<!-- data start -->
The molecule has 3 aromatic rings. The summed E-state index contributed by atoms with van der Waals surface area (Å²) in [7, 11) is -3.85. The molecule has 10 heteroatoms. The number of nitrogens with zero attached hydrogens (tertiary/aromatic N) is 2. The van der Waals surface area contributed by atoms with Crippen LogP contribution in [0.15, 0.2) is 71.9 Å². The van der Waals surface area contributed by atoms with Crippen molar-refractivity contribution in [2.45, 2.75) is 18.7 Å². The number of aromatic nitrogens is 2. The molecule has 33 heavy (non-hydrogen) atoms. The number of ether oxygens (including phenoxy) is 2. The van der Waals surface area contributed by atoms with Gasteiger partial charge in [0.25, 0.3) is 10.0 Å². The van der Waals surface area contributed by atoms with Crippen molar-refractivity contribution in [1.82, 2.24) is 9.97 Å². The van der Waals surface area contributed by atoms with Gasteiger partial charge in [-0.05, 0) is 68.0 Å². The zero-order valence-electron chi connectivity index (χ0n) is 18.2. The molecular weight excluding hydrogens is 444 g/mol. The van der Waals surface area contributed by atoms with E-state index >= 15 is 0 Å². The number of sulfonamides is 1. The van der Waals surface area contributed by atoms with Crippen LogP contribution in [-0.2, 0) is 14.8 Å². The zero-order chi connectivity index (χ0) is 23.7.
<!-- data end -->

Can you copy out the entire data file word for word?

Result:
The molecule has 3 aromatic rings. The summed E-state index contributed by atoms with van der Waals surface area (Å²) in [7, 11) is -3.85. The molecule has 10 heteroatoms. The number of nitrogens with zero attached hydrogens (tertiary/aromatic N) is 2. The van der Waals surface area contributed by atoms with Crippen LogP contribution in [0.15, 0.2) is 71.9 Å². The van der Waals surface area contributed by atoms with Crippen molar-refractivity contribution in [2.45, 2.75) is 18.7 Å². The number of aromatic nitrogens is 2. The molecule has 33 heavy (non-hydrogen) atoms. The number of ether oxygens (including phenoxy) is 2. The van der Waals surface area contributed by atoms with Gasteiger partial charge in [0.25, 0.3) is 10.0 Å². The van der Waals surface area contributed by atoms with Crippen molar-refractivity contribution in [1.82, 2.24) is 9.97 Å². The van der Waals surface area contributed by atoms with Gasteiger partial charge in [-0.05, 0) is 68.0 Å². The zero-order valence-electron chi connectivity index (χ0n) is 18.2. The molecular weight excluding hydrogens is 444 g/mol. The van der Waals surface area contributed by atoms with E-state index >= 15 is 0 Å². The number of sulfonamides is 1. The van der Waals surface area contributed by atoms with Crippen LogP contribution in [-0.2, 0) is 14.8 Å². The zero-order chi connectivity index (χ0) is 23.7.